Chorus: Reminder Alert!
The chorus is a simple reminder that The Weeknd will remind people of who he is. He sings, “You know me . . . . / Every time you try to forget who I am / I’ll be right there to remind you again.” He’s not planning on going anywhere and wants to make it difficult for anyone to not take him seriously.
Verse 2: Bucket List of Being Bad
The second verse of “Reminder” is about all of the things The Weeknd does that others wouldn’t approve of. It seems to almost be a list of reasons he shouldn’t be considered for a Teen Choice award.
Him wanting to “swim in something wetter than the ocean” is a reference to sex, as are the lines “And I come back to my city, I f**k every girl I know” and “That good sex, we’ll sweat it out / Hotel bed springs we’ll wear it out.” He sings about drugs and alcohol in the following lines: “Faded off a double cup, I’m mixing up the potion,” “sipping on that codeine,” and “Pour it in my trophies, roll until my nose bleed.”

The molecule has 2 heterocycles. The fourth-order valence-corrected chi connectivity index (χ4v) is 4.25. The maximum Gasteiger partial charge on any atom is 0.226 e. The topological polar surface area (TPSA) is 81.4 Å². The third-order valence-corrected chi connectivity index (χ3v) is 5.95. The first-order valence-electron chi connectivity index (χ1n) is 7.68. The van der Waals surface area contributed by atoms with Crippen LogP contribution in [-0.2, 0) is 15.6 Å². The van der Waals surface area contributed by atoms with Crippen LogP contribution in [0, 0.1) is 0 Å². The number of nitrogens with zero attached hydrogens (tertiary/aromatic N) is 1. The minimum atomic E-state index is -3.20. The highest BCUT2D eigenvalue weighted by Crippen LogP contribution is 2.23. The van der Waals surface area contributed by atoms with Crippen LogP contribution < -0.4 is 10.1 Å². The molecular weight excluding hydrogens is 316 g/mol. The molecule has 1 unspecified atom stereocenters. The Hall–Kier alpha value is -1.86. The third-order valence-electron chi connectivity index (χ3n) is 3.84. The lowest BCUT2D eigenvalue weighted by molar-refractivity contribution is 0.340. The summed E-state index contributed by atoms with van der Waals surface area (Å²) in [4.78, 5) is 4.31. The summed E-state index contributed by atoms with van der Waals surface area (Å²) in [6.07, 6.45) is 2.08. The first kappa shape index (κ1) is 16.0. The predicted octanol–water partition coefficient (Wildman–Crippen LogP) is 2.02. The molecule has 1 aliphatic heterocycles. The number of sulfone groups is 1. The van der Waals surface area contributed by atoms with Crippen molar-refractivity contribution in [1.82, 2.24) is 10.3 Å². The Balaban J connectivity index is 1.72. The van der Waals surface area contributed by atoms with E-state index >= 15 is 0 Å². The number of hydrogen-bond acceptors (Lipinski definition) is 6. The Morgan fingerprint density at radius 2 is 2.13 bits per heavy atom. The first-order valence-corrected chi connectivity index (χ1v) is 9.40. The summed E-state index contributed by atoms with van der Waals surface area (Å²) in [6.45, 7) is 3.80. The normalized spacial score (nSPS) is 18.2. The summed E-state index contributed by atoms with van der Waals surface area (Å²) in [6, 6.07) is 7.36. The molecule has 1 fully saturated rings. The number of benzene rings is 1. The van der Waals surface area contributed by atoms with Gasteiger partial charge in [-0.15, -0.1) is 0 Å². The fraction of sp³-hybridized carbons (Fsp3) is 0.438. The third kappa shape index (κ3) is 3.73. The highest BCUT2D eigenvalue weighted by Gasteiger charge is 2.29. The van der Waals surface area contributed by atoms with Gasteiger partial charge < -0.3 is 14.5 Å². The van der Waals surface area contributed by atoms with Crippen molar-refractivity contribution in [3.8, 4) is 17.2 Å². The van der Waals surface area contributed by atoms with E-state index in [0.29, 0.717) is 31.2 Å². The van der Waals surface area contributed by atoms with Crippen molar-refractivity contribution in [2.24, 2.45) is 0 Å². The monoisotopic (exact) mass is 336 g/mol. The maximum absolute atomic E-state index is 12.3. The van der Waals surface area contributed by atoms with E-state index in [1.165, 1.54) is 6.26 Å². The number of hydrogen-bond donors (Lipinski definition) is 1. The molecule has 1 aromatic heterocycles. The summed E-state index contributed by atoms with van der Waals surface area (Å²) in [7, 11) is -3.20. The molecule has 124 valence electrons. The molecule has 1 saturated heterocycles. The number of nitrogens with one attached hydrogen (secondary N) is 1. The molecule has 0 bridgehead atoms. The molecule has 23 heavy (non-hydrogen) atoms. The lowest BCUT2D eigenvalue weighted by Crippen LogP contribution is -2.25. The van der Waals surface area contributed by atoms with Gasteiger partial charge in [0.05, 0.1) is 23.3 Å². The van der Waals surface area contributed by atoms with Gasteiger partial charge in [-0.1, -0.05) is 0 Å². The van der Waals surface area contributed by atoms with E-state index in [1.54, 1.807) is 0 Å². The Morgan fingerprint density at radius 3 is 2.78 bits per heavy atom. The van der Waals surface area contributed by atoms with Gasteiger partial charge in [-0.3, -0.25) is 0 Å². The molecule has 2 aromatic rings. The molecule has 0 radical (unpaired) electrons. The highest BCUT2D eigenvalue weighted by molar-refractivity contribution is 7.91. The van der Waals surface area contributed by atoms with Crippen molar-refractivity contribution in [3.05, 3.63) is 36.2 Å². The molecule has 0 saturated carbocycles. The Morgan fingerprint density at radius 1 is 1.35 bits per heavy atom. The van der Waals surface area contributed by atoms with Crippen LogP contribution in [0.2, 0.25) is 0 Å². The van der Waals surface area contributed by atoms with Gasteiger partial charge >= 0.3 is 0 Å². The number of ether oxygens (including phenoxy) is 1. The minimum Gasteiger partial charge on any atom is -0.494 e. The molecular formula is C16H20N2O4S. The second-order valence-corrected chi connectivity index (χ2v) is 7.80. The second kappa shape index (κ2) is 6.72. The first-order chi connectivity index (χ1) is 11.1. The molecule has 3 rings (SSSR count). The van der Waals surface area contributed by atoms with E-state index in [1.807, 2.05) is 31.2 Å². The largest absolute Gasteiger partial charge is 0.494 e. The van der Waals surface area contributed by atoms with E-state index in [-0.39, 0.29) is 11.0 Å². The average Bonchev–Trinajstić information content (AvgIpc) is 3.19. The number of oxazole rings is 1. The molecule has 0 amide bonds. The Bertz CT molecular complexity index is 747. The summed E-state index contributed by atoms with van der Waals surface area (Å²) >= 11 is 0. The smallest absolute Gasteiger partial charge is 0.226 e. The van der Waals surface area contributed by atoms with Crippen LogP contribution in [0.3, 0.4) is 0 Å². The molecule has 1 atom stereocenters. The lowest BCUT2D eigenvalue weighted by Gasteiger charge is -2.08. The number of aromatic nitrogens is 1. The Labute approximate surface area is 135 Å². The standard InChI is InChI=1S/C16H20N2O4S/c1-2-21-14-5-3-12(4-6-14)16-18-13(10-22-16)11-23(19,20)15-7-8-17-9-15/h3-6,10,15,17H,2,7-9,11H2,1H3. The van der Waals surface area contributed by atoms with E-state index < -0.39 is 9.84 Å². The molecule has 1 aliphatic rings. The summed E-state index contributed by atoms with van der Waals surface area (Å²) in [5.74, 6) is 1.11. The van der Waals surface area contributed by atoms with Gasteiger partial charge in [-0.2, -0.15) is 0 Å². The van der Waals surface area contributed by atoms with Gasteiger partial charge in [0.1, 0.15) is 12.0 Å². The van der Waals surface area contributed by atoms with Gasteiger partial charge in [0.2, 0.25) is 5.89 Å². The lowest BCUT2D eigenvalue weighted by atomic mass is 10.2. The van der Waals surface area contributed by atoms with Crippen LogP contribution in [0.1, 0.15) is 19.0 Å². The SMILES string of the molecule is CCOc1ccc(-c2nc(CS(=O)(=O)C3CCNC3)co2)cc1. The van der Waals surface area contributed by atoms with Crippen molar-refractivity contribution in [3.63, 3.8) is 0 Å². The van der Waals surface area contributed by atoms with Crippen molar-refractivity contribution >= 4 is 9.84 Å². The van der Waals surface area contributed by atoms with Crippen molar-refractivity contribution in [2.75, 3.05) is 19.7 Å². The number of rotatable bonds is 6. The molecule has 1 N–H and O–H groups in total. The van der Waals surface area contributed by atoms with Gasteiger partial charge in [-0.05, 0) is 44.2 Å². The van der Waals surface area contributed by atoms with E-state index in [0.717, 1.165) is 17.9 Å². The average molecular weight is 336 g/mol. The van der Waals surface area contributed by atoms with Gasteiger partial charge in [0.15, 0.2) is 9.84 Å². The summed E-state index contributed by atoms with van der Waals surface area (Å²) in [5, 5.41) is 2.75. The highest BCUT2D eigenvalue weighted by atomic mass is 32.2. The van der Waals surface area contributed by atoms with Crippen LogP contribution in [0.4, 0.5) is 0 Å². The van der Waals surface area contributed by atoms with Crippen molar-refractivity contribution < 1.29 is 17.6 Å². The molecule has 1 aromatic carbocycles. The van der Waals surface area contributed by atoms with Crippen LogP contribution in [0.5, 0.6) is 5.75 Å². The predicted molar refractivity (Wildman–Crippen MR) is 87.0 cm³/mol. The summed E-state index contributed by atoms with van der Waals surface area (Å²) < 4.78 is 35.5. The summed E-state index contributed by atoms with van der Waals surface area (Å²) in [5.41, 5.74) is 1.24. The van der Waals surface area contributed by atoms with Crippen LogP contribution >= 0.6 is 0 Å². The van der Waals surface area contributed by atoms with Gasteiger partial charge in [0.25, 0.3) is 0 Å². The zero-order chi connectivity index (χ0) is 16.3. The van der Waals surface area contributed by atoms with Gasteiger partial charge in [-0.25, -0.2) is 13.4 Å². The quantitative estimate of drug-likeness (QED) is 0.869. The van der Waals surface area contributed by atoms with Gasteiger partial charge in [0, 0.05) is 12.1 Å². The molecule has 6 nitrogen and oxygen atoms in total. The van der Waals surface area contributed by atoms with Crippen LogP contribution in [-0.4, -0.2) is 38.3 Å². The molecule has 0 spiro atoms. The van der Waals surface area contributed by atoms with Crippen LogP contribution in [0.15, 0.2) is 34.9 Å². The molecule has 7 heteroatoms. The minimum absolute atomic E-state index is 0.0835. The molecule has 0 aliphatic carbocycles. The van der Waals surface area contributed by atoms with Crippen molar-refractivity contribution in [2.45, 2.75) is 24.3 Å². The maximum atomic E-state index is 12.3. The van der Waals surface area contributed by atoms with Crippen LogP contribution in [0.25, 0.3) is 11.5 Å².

He sings about making music and money in the following lines: “All I wanna do is make that money and make dope shit,” “Platinum off a mixtape,” Imma keep on singing while I’m burning up that OG [Original Gangster],” and “Rock a chain around my neck, making sure I’m getting home / When I travel around the globe, make a couple mil[lion] a show.” He also disses other singers when he sings, “It just seem like niggas tryna sound like all my old shit / Everybody knows it, all these niggas know me.” He gives props to his crew when he sings, “All my niggas get it, they make money all alone,” complimenting his friends on their abilities to do well for themselves.